The last week gave us some more feedback regarding the wordpress coding standard. In general the current standards seems accepted, but some areas were highlighted in comments where problems might arise with the current definition (this list is also a try to get that into order, the most important on top):
- This is more about applying the current standard than switching to a new one or adding new stuff.
- The biggest problem next to the fact that the standard is not well defined is that it isn’t applied to the codebase in full.
- Improvements to the code can be simply provided as a patch in #11971.
- It was said, if there is a problem in the documentation, that should be fixed. Rules must be simplified and clarified. The standard should not be that complex, and easy to adopt.
- A single file should be provided containing correct usage, it can be more easily overlooked.
- Current bracket (the round ones) usage is questioned/not well defined for functions with or w/o arguments or for certain type of functions (i.e. translation). Additionally, in the code this has not been handeled consequentially as well as in the mailing list email (the documented root of the wordpress coding standard) is describing bracket usage differently to the codex page. So this is a point to be clearly defined and applied. It might be at error on the codex page.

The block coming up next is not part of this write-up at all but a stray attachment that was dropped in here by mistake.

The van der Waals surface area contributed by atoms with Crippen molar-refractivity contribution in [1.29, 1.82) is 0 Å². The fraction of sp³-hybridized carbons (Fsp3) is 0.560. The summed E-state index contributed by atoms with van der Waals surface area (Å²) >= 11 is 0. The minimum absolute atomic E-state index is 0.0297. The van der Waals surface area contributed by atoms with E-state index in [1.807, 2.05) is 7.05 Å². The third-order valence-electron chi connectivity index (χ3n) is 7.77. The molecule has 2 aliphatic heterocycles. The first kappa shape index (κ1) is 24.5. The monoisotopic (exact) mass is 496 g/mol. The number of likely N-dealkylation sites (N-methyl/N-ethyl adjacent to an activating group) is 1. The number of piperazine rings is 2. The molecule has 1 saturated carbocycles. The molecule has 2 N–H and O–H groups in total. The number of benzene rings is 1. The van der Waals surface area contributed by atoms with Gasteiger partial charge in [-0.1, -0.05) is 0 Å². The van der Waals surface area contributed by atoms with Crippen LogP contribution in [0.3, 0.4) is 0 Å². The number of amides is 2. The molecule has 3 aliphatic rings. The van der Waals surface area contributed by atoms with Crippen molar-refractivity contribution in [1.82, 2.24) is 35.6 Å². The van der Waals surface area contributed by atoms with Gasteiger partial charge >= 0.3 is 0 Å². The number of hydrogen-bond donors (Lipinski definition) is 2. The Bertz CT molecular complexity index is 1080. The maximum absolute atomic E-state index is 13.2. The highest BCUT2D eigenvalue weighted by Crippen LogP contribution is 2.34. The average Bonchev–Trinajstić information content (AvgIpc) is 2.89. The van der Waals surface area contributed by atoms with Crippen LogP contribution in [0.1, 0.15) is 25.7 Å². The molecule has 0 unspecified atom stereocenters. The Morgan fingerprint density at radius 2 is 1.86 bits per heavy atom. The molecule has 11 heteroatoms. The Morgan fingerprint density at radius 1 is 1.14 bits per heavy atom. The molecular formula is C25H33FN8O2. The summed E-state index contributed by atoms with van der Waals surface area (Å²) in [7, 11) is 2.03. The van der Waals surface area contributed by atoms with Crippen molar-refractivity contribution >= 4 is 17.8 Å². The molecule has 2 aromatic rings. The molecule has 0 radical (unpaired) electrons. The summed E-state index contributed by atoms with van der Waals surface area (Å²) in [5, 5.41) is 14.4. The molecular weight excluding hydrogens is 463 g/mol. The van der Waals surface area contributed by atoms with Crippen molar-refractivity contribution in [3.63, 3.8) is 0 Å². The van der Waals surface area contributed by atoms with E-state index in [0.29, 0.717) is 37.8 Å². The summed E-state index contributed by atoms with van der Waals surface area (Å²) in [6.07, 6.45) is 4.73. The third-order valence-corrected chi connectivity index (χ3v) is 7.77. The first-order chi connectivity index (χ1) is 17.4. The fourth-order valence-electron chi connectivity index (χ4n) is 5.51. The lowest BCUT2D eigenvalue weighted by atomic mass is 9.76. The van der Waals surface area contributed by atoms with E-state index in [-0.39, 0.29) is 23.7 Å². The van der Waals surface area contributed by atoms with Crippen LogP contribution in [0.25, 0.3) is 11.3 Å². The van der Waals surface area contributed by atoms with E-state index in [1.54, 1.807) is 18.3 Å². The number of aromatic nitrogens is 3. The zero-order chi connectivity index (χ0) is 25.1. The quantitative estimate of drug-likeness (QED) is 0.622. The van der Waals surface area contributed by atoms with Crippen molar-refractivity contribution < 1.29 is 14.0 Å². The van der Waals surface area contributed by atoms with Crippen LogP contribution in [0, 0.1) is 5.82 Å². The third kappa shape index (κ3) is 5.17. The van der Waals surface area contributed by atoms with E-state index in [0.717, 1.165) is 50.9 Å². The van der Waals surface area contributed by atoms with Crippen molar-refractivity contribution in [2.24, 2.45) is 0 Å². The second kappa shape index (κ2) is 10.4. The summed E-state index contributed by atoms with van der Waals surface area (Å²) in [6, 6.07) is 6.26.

- PHP files are closed having an ?> at the end (despite the critique).
- There are more topics, but improvements should be applied step by step to go further.
This is a first summary. Relating to the current standard, there was only little feedback given about what it is good for / not good for in it’s general usage over the years. This can be related to the topic or to the concrete standard, I can not say.
Additionally the files that are linked in from third party projects (external libraries that ship with wordpress) should be tagged to not being changed due to coding standards because they are not part of the project. For example, adopting the SimplePie sources to the wordpress coding standards is hard to imagine at all.